What abilities will you be countering out of your own deck? Mainly Evoke triggers and the death trigger of Phlage, Titan of Fire’s Fury. Much like Not Dead After All in Rakdos Evoke decks, this allows you to keep the threats around after playing them for utility.

Alongside Consign to Memory and Dress Down, these cards become a lot more powerful. Nulldrifter, in particular, turns into a three-mana 4/4 with Flying and Annihilator 1 that draws two cards! This is thanks to the draw trigger being on cast instead of on entry. Dress Down doesn’t synergize quite as well with Solitude or Phlage thanks to countering their beneficial ETB triggers, but a 6/6 for 3 that Lightning Helixes on attack is still incredibly powerful.

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The Energy Package

Wrath of the Skies | Modern Horizons 3

Wrath of the Skies is a heck of a Magic card. Pro players called the card out quickly as being a powerful Modern gamechanger. The trick behind this card is generating Energy ahead of casting it. This allows you to wipe the board for a meager two mana sometimes! After cleaning things up, you can quickly deploy a threat to pull ahead or keep countermagic up.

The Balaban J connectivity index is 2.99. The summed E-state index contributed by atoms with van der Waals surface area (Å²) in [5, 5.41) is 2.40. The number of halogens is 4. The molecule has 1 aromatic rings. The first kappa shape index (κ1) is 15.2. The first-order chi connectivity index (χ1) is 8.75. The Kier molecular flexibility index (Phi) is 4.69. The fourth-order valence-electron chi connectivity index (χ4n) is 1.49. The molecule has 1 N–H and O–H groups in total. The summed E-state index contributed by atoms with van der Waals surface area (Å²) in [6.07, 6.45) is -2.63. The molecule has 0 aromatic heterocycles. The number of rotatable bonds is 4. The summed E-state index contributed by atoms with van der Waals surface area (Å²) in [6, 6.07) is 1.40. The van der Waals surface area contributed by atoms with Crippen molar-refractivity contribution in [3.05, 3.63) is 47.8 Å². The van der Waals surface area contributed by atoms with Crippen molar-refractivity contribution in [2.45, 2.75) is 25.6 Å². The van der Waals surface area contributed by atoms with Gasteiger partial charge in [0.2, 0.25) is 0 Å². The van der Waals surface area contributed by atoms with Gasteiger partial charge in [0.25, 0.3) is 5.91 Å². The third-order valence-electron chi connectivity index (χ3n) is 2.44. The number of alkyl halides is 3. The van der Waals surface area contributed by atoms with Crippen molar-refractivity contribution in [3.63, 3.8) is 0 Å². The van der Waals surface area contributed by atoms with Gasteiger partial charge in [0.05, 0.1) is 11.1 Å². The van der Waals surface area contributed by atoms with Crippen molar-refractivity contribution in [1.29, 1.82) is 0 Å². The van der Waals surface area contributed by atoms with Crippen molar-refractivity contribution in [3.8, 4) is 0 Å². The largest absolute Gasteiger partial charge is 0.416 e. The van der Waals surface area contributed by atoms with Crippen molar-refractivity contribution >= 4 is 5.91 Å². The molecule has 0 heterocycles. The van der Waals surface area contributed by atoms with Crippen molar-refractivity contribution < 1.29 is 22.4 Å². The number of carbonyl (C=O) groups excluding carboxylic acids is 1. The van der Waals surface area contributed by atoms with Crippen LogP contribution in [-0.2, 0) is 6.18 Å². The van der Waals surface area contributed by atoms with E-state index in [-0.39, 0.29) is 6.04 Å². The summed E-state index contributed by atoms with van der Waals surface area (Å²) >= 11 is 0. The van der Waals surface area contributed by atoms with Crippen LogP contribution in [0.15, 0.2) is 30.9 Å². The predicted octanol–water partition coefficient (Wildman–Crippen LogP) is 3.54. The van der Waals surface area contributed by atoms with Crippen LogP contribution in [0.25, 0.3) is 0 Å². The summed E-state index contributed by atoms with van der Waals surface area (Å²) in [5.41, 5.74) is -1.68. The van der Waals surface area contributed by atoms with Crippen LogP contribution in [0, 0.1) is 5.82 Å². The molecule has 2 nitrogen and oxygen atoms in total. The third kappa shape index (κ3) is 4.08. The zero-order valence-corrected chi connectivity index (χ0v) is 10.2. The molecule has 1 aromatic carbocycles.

In order to fuel this idea, this deck also plays a few copies of Tune the Narrative and Galvanic Discharge. This is, admittedly, a smaller Energy package than we’ve seen in a majority of decks employing payoffs like this. This likely means that the pilots are okay with paying full costs for Wrath of the Skies more often than not.

Wrath of the Skies doesn’t just deal with creatures, either. This card blows up artifacts, enchantments and creatures, as long as their mana value is equal to or less than the number of Energy paid. This includes Urza’s Saga, a popular enchantment land in Nadu, Winged Wisdom decks. Many players expect the Bird to be the most popular deck at the Pro Tour, so having as much tech for the card as possible is likely advisable.